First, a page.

In August 1862 six weeks of fighting erupted between Native Americans and settlers and the military in Minnesota in what is known as the US-Dakota War.
The long history of broken promises to Native Americans by the federal government exploded in an unforgettable way in August 1862. A dispute over a delayed annuities payment ended in warfare on the northern Great Plains. By the time the six weeks of fighting ended, at least 600 settlers (military and civilian) and a still undetermined number of Dakota (estimates run between 75 and 100) were dead. The surviving natives found themselves first imprisoned and then exiled from the state. And the echoes of the US-Dakota War continue to this day in fights over monuments, names, and the meaning of reconciliation.
The terminology used here needs a brief explanation. Sioux was a name given by the Ojibwe to members of a group of Native Americans connected by language or family ties in the northern Great Plains. It is worth noting the Ojibwe were long-time adversaries of those they called Sioux. The preferred name for those people is Dakota with different groups identified either geographically or by band names. The conflict in Minnesota in 1862 has been known by a variety of names over the years from The Great Sioux Uprising to the now used U.S.-Dakota War. Some familiarity with the geography also helps understand the way the conflict unfolded. While Minnesota is known as the Land of 10,000 Lakes, rivers play a major role in the state’s economy and history. Much of the fighting in the US-Dakota War occurred along the Minnesota River which makes a very obvious bend at the city of Mankato and heads north towards Minneapolis and the Mississippi River. Early Dakota reservations were placed along the Minnesota with one (the Upper or Yellow Medicine Agency) near Redwood Falls in the west central part of the state and the Lower or Redwood Agency (near Morton).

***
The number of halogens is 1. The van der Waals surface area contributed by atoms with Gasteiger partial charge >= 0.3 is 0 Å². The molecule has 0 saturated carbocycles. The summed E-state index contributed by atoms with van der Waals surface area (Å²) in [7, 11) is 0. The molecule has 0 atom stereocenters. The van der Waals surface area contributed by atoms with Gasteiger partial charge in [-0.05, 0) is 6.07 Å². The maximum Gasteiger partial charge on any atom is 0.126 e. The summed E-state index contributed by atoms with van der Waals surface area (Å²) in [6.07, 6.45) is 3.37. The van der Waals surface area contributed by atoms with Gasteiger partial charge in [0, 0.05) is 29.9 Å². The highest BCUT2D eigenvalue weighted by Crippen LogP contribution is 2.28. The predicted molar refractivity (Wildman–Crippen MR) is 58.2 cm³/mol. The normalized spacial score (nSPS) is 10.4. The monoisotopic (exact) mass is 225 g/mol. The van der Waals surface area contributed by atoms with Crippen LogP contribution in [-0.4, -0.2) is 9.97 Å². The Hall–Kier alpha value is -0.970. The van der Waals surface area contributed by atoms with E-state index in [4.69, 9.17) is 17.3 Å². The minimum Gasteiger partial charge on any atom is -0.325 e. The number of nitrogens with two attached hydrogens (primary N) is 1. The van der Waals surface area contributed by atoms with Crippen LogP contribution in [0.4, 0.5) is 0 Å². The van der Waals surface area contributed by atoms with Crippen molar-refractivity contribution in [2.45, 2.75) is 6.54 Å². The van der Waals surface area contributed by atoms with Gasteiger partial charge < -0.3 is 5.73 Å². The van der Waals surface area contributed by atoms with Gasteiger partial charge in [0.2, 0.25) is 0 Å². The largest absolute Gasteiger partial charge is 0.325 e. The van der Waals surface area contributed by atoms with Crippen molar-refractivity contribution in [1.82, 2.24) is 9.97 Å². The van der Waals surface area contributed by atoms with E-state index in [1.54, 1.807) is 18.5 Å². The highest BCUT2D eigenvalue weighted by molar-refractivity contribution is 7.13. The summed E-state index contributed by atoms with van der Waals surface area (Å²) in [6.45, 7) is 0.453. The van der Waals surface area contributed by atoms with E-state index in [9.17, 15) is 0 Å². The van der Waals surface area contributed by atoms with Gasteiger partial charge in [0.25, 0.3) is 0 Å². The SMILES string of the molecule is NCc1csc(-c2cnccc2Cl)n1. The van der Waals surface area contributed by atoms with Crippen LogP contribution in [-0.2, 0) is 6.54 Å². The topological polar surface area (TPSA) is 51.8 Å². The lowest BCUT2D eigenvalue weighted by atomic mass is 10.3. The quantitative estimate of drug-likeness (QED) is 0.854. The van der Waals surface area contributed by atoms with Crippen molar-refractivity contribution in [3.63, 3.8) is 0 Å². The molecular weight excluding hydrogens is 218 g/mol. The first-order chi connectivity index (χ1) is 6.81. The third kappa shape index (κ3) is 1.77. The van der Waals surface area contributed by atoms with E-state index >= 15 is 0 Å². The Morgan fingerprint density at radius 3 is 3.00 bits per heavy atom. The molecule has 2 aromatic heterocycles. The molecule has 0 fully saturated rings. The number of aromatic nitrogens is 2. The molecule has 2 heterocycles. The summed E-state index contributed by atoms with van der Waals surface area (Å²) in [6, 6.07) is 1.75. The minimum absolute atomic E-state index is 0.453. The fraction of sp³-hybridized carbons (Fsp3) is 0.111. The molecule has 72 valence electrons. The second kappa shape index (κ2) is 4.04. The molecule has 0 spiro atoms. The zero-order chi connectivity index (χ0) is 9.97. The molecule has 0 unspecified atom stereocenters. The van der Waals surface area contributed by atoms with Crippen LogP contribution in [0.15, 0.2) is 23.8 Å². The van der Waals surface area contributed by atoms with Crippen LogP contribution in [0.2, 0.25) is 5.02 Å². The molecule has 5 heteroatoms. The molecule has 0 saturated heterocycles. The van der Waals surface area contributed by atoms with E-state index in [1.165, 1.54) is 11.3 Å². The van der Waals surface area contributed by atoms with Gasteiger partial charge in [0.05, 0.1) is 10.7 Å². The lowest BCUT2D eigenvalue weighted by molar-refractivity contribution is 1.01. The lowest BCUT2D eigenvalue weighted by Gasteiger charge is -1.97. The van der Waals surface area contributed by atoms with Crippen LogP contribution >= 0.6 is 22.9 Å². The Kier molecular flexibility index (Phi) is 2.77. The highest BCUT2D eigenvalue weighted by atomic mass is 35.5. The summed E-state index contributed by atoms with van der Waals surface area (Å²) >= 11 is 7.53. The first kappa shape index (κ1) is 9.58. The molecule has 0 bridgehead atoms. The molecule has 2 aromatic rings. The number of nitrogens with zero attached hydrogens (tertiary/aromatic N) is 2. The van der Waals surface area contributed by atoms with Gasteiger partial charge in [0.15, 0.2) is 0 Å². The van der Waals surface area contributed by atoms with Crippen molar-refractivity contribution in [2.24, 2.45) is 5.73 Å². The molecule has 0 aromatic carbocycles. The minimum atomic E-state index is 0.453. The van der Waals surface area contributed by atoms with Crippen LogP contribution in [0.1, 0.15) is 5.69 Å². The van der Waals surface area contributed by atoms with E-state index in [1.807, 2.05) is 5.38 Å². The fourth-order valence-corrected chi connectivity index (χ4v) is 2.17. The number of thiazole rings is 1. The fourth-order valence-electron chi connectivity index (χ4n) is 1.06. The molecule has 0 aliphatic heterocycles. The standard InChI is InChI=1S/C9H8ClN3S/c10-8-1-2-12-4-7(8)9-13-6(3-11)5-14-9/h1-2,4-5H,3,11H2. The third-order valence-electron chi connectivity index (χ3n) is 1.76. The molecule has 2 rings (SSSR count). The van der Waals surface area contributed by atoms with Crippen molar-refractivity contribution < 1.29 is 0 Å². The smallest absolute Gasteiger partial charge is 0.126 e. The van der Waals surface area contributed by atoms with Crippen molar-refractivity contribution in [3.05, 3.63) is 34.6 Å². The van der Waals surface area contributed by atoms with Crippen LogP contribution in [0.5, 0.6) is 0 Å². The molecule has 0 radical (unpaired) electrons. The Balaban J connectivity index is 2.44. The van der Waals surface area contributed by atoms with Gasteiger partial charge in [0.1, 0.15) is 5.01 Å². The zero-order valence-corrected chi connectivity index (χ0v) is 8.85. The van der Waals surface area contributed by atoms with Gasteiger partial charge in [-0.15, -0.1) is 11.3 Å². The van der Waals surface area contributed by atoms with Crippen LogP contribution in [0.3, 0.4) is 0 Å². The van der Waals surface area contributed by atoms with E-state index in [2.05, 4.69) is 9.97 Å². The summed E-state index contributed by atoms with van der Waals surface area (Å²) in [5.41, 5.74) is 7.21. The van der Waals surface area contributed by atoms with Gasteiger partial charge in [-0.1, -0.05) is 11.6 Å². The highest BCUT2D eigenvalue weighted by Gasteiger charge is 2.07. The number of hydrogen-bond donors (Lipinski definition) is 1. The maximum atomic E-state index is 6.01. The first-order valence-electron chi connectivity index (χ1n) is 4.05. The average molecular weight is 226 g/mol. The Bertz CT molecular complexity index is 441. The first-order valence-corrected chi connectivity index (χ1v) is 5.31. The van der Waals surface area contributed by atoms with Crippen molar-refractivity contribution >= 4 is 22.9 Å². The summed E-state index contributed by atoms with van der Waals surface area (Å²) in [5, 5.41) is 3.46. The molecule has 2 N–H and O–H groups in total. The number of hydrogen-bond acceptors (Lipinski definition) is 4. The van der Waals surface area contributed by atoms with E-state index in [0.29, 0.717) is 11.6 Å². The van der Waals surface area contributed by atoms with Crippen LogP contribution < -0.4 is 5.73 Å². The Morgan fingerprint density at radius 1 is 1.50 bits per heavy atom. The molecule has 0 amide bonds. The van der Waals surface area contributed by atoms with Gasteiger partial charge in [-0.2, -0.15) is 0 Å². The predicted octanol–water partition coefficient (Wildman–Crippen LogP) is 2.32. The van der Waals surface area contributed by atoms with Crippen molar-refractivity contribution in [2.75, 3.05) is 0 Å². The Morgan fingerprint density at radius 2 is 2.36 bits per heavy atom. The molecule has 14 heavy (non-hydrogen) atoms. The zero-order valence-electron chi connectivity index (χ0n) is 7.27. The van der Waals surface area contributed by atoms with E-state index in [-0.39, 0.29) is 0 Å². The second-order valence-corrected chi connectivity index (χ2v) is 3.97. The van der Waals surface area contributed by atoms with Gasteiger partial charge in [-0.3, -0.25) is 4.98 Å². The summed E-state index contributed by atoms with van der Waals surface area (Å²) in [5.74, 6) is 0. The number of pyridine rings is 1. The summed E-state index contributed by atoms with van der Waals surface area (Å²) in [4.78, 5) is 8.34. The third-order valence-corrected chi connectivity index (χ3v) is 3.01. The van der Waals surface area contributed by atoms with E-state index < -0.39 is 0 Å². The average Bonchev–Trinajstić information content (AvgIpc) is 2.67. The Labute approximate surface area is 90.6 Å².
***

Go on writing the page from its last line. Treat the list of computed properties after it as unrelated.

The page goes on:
As with most of the issues between Native Americans and white settlers in the West, the problems leading to the US-Dakota War start with questions over land ownership and borders. Parts of what would become the state of Minnesota were first governed by terms of the 1787 Northwest Ordinance. From that point through Minnesota’s statehood in 1858, the federal government negotiated a series of treaties with the Native Americans in the territory, slowly stripping tribes of their land. The pattern of all these treaties was pretty much the same, the Dakota exchanged chunks of their land for both immediate and long-term payments by the federal government.
In 1837 the eastern Dakota gave up land in Wisconsin Territory and moved west of the Mississippi. In exchange for this land, the Dakota received $4,000 ($1,500 for horses and presents for the natives involved in the negotiation, $2,000 in goods, and $500 to move some buildings). Among the natives signing this treaty was the father of Little Crow, who would play a major role in the upcoming war. Fourteen years later Little Crow himself signed one of the two treaties concluded at Traverse des Sioux (and known by that name thereafter) in which the Dakota agreed to give up more of their land and move to two reservations in exchange for more than $400,000 divided up in a similar fashion to the 1837 treaty and more than $3,000,000 in annuity payments held by the government to be paid over fifty years. Those payments were to be delivered by July 1 of the year. The late payment of these annuities was a major issue for the natives who grew increasingly angry with the entire process.